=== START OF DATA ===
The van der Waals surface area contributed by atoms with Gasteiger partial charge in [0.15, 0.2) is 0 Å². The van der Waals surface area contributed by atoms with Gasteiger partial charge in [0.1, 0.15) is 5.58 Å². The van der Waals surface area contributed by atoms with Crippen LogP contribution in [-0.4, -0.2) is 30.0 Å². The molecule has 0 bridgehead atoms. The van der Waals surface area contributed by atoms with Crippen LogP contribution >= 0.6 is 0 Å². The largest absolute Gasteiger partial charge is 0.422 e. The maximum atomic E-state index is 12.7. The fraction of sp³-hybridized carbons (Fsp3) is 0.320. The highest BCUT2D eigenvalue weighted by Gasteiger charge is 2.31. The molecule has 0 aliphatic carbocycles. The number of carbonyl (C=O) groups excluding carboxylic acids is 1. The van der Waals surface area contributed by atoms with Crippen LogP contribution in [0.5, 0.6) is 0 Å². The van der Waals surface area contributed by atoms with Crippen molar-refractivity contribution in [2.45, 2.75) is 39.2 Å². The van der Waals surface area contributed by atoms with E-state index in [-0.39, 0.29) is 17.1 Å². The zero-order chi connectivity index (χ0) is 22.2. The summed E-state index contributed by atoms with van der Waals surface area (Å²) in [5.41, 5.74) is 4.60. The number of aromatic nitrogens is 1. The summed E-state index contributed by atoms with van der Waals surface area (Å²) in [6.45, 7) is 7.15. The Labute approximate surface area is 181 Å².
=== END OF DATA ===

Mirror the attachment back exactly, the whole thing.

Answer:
The van der Waals surface area contributed by atoms with Gasteiger partial charge in [0.15, 0.2) is 0 Å². The van der Waals surface area contributed by atoms with Gasteiger partial charge in [0.1, 0.15) is 5.58 Å². The van der Waals surface area contributed by atoms with Crippen LogP contribution in [-0.4, -0.2) is 30.0 Å². The molecule has 0 bridgehead atoms. The van der Waals surface area contributed by atoms with Crippen LogP contribution >= 0.6 is 0 Å². The largest absolute Gasteiger partial charge is 0.422 e. The maximum atomic E-state index is 12.7. The fraction of sp³-hybridized carbons (Fsp3) is 0.320. The highest BCUT2D eigenvalue weighted by Gasteiger charge is 2.31. The molecule has 0 aliphatic carbocycles. The number of carbonyl (C=O) groups excluding carboxylic acids is 1. The van der Waals surface area contributed by atoms with Crippen LogP contribution in [0.5, 0.6) is 0 Å². The van der Waals surface area contributed by atoms with Crippen molar-refractivity contribution in [2.45, 2.75) is 39.2 Å². The van der Waals surface area contributed by atoms with E-state index in [-0.39, 0.29) is 17.1 Å². The zero-order chi connectivity index (χ0) is 22.2. The summed E-state index contributed by atoms with van der Waals surface area (Å²) in [5.41, 5.74) is 4.60. The number of aromatic nitrogens is 1. The summed E-state index contributed by atoms with van der Waals surface area (Å²) in [6.45, 7) is 7.15. The Labute approximate surface area is 181 Å².